FORT HOOD, Texas (CBS NEWS) - The sentencing phase of Maj. Nidal Hasan's capital court-martial continues today at Fort Hood.
On Friday, Hasan was unanimously convicted on 13 charges of premeditated murder and 32 charges of attempted premeditated murder.
Monday, the government presented 12 witnesses who were asked to describe how the horrific 2009 shooting at the Ft. Hood Army base has impacted their lives.
The government's witnesses include soldiers who were injured as well as parents, widows, and children of those who were murdered by Hasan.
Staff Sgt. Patrick Ziegler Jr. was shot four times by Hasan and is now paralyzed on his left side. He had 20 percent of his brain removed during emergency surgery following the shooting.
He told the court how his injuries have put a strain on his marriage. "It has made it very difficult to communicate feelings and a lot of the anger and irritation that comes along with a brain injury makes it difficult to be in a normal relationship," he said.
Ziegler also said he cannot pick-up his infant or interact and play with him "like a normal father would."
Pvt. Francheska Velez was 21-years old and pregnant when she was killed in the shooting. Her father, Juan Velez told the court through an interpreter, "That man did not just kill 13 people, he killed 15. He killed my grandson and he killed me, slowly."
Maj. Hasan maintained that he was only out to hurt soldiers, sparing civilians on the scene, but the majority of the victim impact testimony came from civilians. Maj. Hasan did not ask questions of the witnesses.
After testimony from eight witnesses, Hasan only spoke up to inquire about lunch. "Given that it's almost one o'clock, I move we break early for lunch," he said. The judge barely looked up and instructed the government to call its next witness.
Maj. Hasan's conviction on charges of premeditated murder carry a mandatory minimum sentence of life in prison. The same jury panel of 13 senior army officers that unanimously convicted Maj. Hasan, will now vote on his sentence. The panel must vote unanimously to sentence Maj. Hasan to death.
"Military juries function no differently than juries in any other court. Ultimately, it is their collective sense of what is right that will prevail," explains South Texas College of Law Professor, Geoffrey S. Corn.
Some argue that Maj. Hasan should not get the death penalty because that is what they believe he wants. "If one of those members believes that the best punishment is not to sentence him to death, they have the absolute prerogative to write no on their ballot when they vote for the death penalty and that one no take death off the table," said Corn.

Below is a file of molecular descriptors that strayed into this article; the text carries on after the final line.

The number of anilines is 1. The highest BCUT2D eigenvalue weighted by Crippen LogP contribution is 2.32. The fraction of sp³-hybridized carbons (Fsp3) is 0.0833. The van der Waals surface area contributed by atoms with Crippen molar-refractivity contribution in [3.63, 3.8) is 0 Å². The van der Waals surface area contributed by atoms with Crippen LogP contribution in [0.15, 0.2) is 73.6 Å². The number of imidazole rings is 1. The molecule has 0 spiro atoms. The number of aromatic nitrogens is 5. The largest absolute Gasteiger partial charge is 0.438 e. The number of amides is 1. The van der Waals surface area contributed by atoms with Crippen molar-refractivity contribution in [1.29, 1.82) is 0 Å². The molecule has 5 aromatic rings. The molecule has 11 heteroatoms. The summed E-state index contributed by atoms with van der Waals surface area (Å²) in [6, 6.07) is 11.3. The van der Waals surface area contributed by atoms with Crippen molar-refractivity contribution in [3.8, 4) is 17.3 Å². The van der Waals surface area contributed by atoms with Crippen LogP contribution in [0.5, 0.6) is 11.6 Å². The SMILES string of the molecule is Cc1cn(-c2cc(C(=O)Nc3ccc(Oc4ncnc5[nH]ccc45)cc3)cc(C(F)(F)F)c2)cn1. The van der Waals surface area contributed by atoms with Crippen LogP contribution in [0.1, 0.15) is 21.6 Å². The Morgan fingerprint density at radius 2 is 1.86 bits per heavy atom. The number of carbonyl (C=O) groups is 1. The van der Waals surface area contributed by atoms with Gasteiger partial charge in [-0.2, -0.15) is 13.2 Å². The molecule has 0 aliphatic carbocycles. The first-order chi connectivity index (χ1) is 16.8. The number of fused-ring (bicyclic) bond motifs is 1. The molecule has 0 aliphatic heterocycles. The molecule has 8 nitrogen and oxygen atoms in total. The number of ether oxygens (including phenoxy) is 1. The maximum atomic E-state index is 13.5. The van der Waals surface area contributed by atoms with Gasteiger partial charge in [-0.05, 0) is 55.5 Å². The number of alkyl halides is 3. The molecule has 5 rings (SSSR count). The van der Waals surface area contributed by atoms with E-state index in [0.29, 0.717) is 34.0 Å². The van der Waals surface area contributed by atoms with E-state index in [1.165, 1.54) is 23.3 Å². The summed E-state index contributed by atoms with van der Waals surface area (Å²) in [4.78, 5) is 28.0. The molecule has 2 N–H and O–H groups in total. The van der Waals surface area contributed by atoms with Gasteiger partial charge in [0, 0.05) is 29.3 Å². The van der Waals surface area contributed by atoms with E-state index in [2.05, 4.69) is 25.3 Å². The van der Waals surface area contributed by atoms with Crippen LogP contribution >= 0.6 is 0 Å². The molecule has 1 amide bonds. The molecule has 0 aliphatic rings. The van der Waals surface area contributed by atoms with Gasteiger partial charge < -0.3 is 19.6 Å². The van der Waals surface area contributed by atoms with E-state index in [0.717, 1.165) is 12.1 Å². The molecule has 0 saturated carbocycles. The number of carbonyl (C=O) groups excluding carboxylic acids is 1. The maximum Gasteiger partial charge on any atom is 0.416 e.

If Maj. Hasan is sentenced to life in prison, the panel would need a three-fourths majority to deny him edibility for parole.
Under military law, any sentence calling for more than one year of incarceration gets an automatic review by the Army Court of Military Review which then goes to the Armed forces Court of Appeals. In court-martials, appellate review is mandatory and cannot be waived or withdrawn when the sentence includes death.
According to Corn, "If his appeal gets through the process, it will be a long time before it is every carried out - the sentence of death."
It has been more than 50 years since the U.S. military executed a U.S. service member. Army Private First Class John A. Bennett was the last service member to be put to death, on April 13, 1961 after being convicted of the rape and attempted murder of an 11-year-old girl.
In 1983, the Armed Forces Court of Appeals ruled that military capital punishment was unconstitutional, but it was reinstated in 1984 when President Reagan signed an executive order adopting new rules for capital courts-martial. According to the Death Penalty Information Center, there have been 16 military death penalty convictions since 1984, but 11 of those sentences have been overturned. The remaining five service members remain on death row.
Corn believes Maj. Hasan's sentence will survive appeals. He said, "The efforts have been made in this case to do it right and that means we should have a high degree of confidence that this case will prevail on those appellate challenges."